'Where do you want the bullet?': Dad's threat to shoot mum

AN IPSWICH dad has been told to be proactive in helping his children recover from emotional trauma suffered after witnessing his domestic violence towards their mother.

A court heard the 35-year-old at one stage threatened to shoot his partner, and police had since confiscated his firearms.

The businessman has since sought help for his anger issues, and pleaded for leniency because of a $500,000 business debt with his professional livelihood at stake.

Magistrate David Shepherd said such behaviour in relationships could not be tolerated.

He said domestic violence legislation was intended to be a protective mechanism to avoid people being subjected to physical, mental or emotional violence, financial stress, or otherwise being dominated by the other party.

After being told the man and his wife would work to resume their marital relationship, Mr Shepherd said this needed to include their children.

"The big thing is to work on the damage done to your children," he said.

"This may not be recognised for some time."

The father-of-two pleaded guilty in the Ipswich Magistrates Court to domestic violence offences involving assault causing bodily harm; and unlawful assault.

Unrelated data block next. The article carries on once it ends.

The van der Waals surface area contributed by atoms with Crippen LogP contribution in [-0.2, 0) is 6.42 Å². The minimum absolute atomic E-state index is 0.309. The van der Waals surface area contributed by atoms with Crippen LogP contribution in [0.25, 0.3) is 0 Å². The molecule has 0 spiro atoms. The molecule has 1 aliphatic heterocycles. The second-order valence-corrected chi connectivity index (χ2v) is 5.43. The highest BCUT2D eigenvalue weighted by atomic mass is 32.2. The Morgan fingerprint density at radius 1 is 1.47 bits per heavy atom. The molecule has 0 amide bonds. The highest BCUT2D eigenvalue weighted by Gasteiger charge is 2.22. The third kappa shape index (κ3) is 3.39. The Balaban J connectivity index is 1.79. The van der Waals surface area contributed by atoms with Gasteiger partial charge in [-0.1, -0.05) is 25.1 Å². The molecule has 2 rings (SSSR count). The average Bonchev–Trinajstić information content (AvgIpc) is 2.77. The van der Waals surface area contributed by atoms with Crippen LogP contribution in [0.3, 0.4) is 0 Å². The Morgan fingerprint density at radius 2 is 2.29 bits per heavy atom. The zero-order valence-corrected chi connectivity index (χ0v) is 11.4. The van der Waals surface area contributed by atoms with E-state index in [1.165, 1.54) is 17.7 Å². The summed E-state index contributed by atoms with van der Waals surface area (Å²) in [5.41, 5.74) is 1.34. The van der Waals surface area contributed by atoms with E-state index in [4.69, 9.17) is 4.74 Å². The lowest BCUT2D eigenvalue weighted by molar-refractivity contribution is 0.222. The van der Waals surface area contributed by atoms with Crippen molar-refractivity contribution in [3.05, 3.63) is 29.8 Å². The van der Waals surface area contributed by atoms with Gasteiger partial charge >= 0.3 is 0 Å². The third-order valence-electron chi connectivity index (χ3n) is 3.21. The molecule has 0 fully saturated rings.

In evidence there had been a heated verbal argument where the man threatened violence, saying he would go to his gun safe and get his rifle, asking his wife 'where do you want it?' (the bullet), and touching her forehead, saying 'that's where it's going to go'.

The court heard the man put his arm over the victim and tried to drag her over the back of the couch.

He then pulled her down on to the floor.

One of the children called triple-000.

The woman suffered minor injuries with soft tissue damage to the throat and side of her head.

In a statement, she said she felt the incident would not have a lasting effect on her and she did not want to see her husband go to jail.

"It is significant that his children witnessed this," the prosecutor said.

"He threatened her, put his finger on her forehead."

Defence lawyer Matthew Fairclough said his client had completed a Responsible Men's program, and spent 11 days in custody before being granted Supreme Court bail.

"There has been no preceding violence between them," Mr Fairclough said.

"He was accused of something about his father. It upset him greatly. It was heated, emotive, he lost control."

He conceded, that with no victim impact statement, some lack of detail left them "in the dark".

Mr Fairclough said it was significant the man had completed courses to gain insight, and to be able to deal with the factors contributing to his behaviour that day.

He said the man had a huge debt and a mortgage.

"If he is not able to work, they will go bankrupt, and lose the house. That's the reality," he said.

Mr Shepherd took into consideration the man's lack of history, but said it was concerning he had placed his hands around his wife's throat, that threats were made about a weapon, the manner in which this was imparted to her, and that it took place in front of their children.

He found it to be an "explosive type of incident" rather than an ongoing course of conduct.

Mr Shepherd placed him on a 12-month probation order, and ordered he complete 150 hours of unpaid community service work.

Mr Shepherd did not record a conviction.



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